• Levi, I wouldn’t say I see a lot of them but I do run across them now and again. I’d see them much more often if I was walking more instead of shooting from my pickup. In the past the most interesting skulls I’ve found have been weasel and badger. Deer skulls are fairly common around here and in some areas of Montana I frequent.

      • Levi V.

        Thanks! I was just wondering because I know that where you are there’s lots of wide open plains so they’re probably easier to spot.

  • Neat sequence of images Ron. Images #1,#4,#8,and #14 the coot looks to be using some good “ice skating” technique. In particular image #8 it almost looks as if it has is wings (hands) held together behind itself in that classic skating pose 🙂 I bet that was a real hoot to photograph that coot on the ice.

  • Chris Sanborn

    Fun-fun-LOL-funny! Not for poor coot, of course, but I love a good laugh (and a look at birds in their natural element) to go with my morning coffee. This series definitely reminded me of my first experience trying to ice skate. My Canadian farm-boy father could not believe how uncoordinated his SoCal-bred daughter was! (I was 15 at the time, and it never got better. So coot has my sympathy; my dad gave me none.) Thanks for a great series, Ron!

    • This brought back many memories for me too, Chris. I learned to ice skate as a young kid in Montana and I’ve never, ever been so bone-chilling cold in my life since!

  • Marina schultz

    Definitely speed skating and definitely hear the rythym !!!!!🎧💃

  • Susan Stone

    Coot feet are always interesting to look at. One has to wonder what they are adapted for. The series is wonderful – it definitely put a smile on my face, and I wish I could have seen it in person. I’m sure the poor Coot was not having fun, but he did his good deed for the day, giving us a lot of pleasure. I probably shouldn’t laugh at his misery, but it’s too late now…

  • Laura Culley

    There’s just no reasoning with ice, is there? But this coot’s dilemma goes to prove the water on the other side is not always clearer (grass/greener) 😉 But you just gotta wonder why s/he didn’t employ her/his wings for flight. I mean, if I were flighted, well, I certainly wouldn’t be messing with ice. I’d be hanging out in the sky. LOL!
    Sybby, love your mind image, which is almost enough to make up for Ron’s ear worm installation 🙂

    • “But you just gotta wonder why s/he didn’t employ her/his wings for flight”

      I wondered the same thing, Laura. Though coots can fly they aren’t strong flyers so maybe they just prefer other methods of locomotion in certain situations…?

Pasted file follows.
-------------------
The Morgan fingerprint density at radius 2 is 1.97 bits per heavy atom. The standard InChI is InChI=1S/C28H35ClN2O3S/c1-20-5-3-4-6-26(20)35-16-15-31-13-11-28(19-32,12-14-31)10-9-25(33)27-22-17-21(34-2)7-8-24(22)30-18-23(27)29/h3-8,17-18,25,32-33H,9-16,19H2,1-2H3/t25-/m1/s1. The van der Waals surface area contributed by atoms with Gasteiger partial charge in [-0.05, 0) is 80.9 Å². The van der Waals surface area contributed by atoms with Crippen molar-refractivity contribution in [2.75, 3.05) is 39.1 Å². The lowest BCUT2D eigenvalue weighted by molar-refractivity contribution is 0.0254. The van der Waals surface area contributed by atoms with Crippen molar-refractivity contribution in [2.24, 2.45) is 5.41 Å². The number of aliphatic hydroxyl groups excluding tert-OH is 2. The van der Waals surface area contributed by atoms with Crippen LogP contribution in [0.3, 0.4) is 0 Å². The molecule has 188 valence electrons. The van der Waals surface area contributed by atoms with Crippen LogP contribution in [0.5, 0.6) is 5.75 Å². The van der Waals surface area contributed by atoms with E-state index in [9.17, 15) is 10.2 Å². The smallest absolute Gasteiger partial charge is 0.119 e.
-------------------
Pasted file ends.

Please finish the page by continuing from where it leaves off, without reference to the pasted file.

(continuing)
• Patty Chadwick

    Even the gull looks amazed at what they’re witnessing…whether it’s the feet, which are unbelievable, or the action…or both!

  • Carlotta Grenier

    What a wonderful series and a very healthy laugh, thank you for sharing and wishing you many many great images to take for 2017

  • Marty K

    As someone who has lost the battle to gravity and a low coefficient of friction more times than I care to remember, my tuchus aches for this poor little guy. I’m most impressed by the sharpness of your images, Ron. I would have been laughing too hard to even keep the lens trained on the bird! The last few shots with the gulls make me think of turkey bowling. And of course, the whole series reminds me of Allan Arbus’ lines from MASH: Ladies and gentlemen, take my advice. Pull down your pants and slide on the ice.

    This series is 2016 in a nutshell; I’m not sure whether to laugh or cry at the absurdity of it all!

  • frank sheets

    What a wonderful series! Smiling all the way thru and I can understand why you were yucking it up.. Some of the images remind me of an Olympic speed skater. But what really blows me away are coot’s feet. Being a biologist Ron, what possible evolutionary advantage could these feet have, other than paddles allowing them to run on water to get away from predator? That could be it, but coot’s feet have always amaze me.

    Thanks again for make my morning coffee a little better.

  • It seemed, especially looking at the third to last picture that the Coot was ice skating!

  • Bobbi Hamilton

    Absolutely Wonderful!!!!

  • Mitch

    This is the finest, and maybe only, look I’ve had at the “lobes” on their toes. Excellent documentation, Ron.

  • I shall now say, “I feel like a coot running in ice” anytime I feel out of place and awkward. Thanks for this morning joy!

  • Diane Bricmont

    Poor Coot! We don’t see them often in rehab, but when we do it’s often following heavy rains. They mistake rain-soaked parking lots for ponds, and are frequently injured in the crash-landing. When the water recedes they are stranded on the pavement. Glad you were there to capture this journey to open water!

  • Carol Keeler

    I love the sequence! He really looks like a speed skater with some of his moves.

  • Dick Harlow

    Ha Ha Ha Ha
    Gee Ron, from the heading I thought we would see a video – but in some respects I think these shots are funnier!!
    Great series, thanks for putting humor into my day as we wait for a large snow storm to hit this PM!
    The skiers will be very happy, but it will be nasty for photographers.

  • Sybby Latham

    A slo-mo video with The Blue Danube playing in the background…with a few sharp toots on a slide penny whistle when he slips! lol Nice work, Ron!

  • Charlotte Norton

    What a wonderful series Ron,thanks for sharing!

  • Judy Gusick

    How funny even if it sure wasn’t for the coot! 🙂 Shouldn’t laugh as even walking on wet ice for us humans isn’t exactly “fun” 🙂 Glad you caught it and had some fun even if not getting other photo’s you may have hoped for.

    • “even walking on wet ice for us humans isn’t exactly “fun”

      Judy, if you’ve never experienced it (wet ice) it’s hard to imagine how incredibly slick it is.

  • Mk

    Thank you! I sure needed the humor today.

  • Don Weber

    Many of the images look like a speed skater from the Olympics!

  • Nancy Blake

    Great series of that poor coot. I love their feet, but they sure aren’t made for running. Any one of those images could win an award, especially 4 and 14 (looks like he is taking a bow in that one).

  • Thanks, Ron. I’d love to see a film of this! 🙂